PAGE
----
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(6) Treatment of pediatric chronic hepatitis

        Treatment of pediatric hepatitis is not difficult and treatment with the combination of TCM and WM is the most ideal.  According to the principle of “treating the superficial when acute, and treating the fundamental when the onset is gradual,” for acute icteric hepatitis and severe cases of hepatitis, hospitalization is required.  If treatment is administered with the combination of TCM and WM method, the effort used is lessened and also the course of disease is shortened.  For chronic active and chronic persisting pediatric hepatitis, treatment with combined TCM and WM therapy is effective and safe.  Physicians, experienced in TCM practice, are also capable of using TCM drugs to give their chronic hepatitis patients clinical cure.


A great amount of experiences have been accumulated in the treatment of liver disease with TCM.  Although the TCM formulas are numerous, but basically, they concentrate into the following principles:

  •           anti-inflammation and detoxification,
  •           soothing of liver and elimination of stagnation,
  •           clearance of wetness-heat,
  •           softening and reduction of liver and spleen.

The representative formula, Yinchenhao Tang with addition and subtraction, is one used commonly in clinical practice with good results.  Application of this formula (one parcel daily) usually alleviated clinical symptoms and causes retraction of the enlarged liver.  When the liver is normal (lower margin of liver 1.5 cm above costal margin in percussion), continuation of the TCM therapy for 4-6 weeks cam eliminate the wetness-heat inside the body.  Treatment is stopped at the attainment of clinical cure.


In the course of application of TCM formulas according to the child’s constitution, one can add or cancel some drugs in the formula.  Experience in clinical application indicates that if the diagnosis is correct, no matter the symptoms belong to respiratory system or digestive system, there is no need to use too many TCM or WM drugs to deal with the symptoms.  The symptoms from different systems caused by hepatophilic virus can similarly be eliminated rapidly.


Help children to take TCM drugs is not a hard job


Many people think that children are difficult to accept TCM drugs because of its bitterness.  But, in fact, there is absolutely nothing to be afraid of, because human beings can gradually get accustomed to taste.  Numerous clinical cases prove that after several trials of administration, children can gradually take the medicine by themselves.  In some cases, we can add some sugar beforehand to correct the taste.  For the avoidance of vomiting and lowering of drug effect, one can divide the drug taking into several times until the child is accustomed.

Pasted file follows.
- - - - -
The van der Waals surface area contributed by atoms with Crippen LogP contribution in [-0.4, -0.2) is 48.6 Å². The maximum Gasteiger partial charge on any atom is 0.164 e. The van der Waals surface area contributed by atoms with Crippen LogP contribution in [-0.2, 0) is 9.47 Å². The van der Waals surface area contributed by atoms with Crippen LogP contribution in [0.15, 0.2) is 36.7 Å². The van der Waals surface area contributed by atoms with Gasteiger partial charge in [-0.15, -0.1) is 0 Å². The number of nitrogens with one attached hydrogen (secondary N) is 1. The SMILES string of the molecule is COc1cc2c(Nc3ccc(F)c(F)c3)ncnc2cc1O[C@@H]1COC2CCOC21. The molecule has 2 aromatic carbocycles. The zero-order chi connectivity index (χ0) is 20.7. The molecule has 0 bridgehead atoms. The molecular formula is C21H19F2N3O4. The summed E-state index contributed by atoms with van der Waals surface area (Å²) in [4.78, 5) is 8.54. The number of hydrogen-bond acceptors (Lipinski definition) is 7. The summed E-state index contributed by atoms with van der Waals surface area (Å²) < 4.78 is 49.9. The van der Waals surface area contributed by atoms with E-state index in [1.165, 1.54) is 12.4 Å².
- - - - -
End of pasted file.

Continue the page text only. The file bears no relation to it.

Tips for the Prevention of re-infection


It should be noticed that experience from numerous clinical cases indicated that clinical cure in children suffering from chronic hepatophilic virus disease can be obtained only by systemic therapy.  But after clinical cure, children must be taught to conform to personal hygiene habits because it is only when stress put on personal hygiene that prevention of relapse of disease is possible.  Some children suffering from repeated attacks of hepatomegaly should be put under consideration whether they have or not close contact with family members who are carriers of hepatitis virus or they are or not in a virus contaminated environment or whether their food are in a sanitary control or not.  If the possible source of infection is detected, the change of some insanitary habits or avoidance of contact with hepatitis virus may be effective in the prevention or re-infection.


Be cautious about the following:


  • Do not let the child and family members have communication of body fluids such as feeding with chewed food, wet kissing, get contact with adult’s menstrual blood, feces or urine.
  • If some family members are carriers of hepatitis virus, these members should strictly conform to personal hygiene regulation to avoid spread of the infection.
  • If the employment of house maids, one must pay attention to their health condition.  If they have hepatitis or hepatomegaly, they must be treated as well.
  • For infants and children, one must send for a doctor to treat conditions such as malnutrition and under development, anomaly of bone development (rickets), secondary obesity, or obstinate eczema, acne, aphthae, repeated nasal hypersensitivity, epistexis, frequent common cold, trachitis or asthma, frequent wetness-heat abdominal pain, constipation, diarrhea, nausea vomiting, gastric disease, hematochezia and insomnia.  If family members have history of liver disease, one should be on the alert of chronic hepatitis.
  • Adopt strict hygienic habits on food and drinking, teach them “do not eat uncooked food”, “do not eat contaminated food” and “do not eat deteriorated food”.


By WONG Kwok Hung in 2003

translated by Professor ZHENG Hua En in July 2005


(5) Prognosis of pediatric chronic hepatitis

          The prognosis of pediatric virus hepatitis in general is better than adults, chiefly because the blood circulating in the liver of children is more than adults and also the genesis of liver cells is greater in children.  But children with chronic active hepatitis are prone to develop cirrhosis of liver and carriers of type B hepatitis virus following infection by mother-infant communication are difficult to change into negative, so that a persisting positive condition is formed.